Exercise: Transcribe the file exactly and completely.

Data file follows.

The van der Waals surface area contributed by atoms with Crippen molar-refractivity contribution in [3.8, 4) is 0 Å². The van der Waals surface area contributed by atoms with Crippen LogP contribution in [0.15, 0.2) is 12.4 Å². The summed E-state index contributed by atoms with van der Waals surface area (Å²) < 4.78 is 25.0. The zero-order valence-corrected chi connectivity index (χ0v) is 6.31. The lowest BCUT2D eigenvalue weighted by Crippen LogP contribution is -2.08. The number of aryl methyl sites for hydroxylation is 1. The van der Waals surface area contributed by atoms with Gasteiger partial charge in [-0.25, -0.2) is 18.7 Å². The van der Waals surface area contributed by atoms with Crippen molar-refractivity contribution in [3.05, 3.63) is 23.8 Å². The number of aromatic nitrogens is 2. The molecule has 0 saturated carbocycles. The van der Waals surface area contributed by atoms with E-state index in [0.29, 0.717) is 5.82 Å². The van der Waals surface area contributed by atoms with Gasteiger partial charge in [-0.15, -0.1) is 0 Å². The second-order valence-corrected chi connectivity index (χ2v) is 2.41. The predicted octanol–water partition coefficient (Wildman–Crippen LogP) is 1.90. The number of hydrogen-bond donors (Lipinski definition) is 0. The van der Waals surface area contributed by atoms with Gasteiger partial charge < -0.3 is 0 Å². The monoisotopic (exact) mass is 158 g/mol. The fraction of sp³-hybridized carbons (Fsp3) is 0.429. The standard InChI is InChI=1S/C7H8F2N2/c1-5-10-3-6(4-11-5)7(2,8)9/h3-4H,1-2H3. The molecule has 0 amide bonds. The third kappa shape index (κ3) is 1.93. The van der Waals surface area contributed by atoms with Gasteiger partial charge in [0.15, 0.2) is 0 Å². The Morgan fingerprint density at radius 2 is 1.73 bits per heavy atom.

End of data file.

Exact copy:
The van der Waals surface area contributed by atoms with Crippen molar-refractivity contribution in [3.8, 4) is 0 Å². The van der Waals surface area contributed by atoms with Crippen LogP contribution in [0.15, 0.2) is 12.4 Å². The summed E-state index contributed by atoms with van der Waals surface area (Å²) < 4.78 is 25.0. The zero-order valence-corrected chi connectivity index (χ0v) is 6.31. The lowest BCUT2D eigenvalue weighted by Crippen LogP contribution is -2.08. The number of aryl methyl sites for hydroxylation is 1. The van der Waals surface area contributed by atoms with Gasteiger partial charge in [-0.25, -0.2) is 18.7 Å². The van der Waals surface area contributed by atoms with Crippen molar-refractivity contribution in [3.05, 3.63) is 23.8 Å². The number of aromatic nitrogens is 2. The molecule has 0 saturated carbocycles. The van der Waals surface area contributed by atoms with E-state index in [0.29, 0.717) is 5.82 Å². The van der Waals surface area contributed by atoms with Gasteiger partial charge in [-0.15, -0.1) is 0 Å². The second-order valence-corrected chi connectivity index (χ2v) is 2.41. The predicted octanol–water partition coefficient (Wildman–Crippen LogP) is 1.90. The number of hydrogen-bond donors (Lipinski definition) is 0. The van der Waals surface area contributed by atoms with Gasteiger partial charge < -0.3 is 0 Å². The monoisotopic (exact) mass is 158 g/mol. The fraction of sp³-hybridized carbons (Fsp3) is 0.429. The standard InChI is InChI=1S/C7H8F2N2/c1-5-10-3-6(4-11-5)7(2,8)9/h3-4H,1-2H3. The molecule has 0 amide bonds. The third kappa shape index (κ3) is 1.93. The van der Waals surface area contributed by atoms with Gasteiger partial charge in [0.15, 0.2) is 0 Å². The Morgan fingerprint density at radius 2 is 1.73 bits per heavy atom.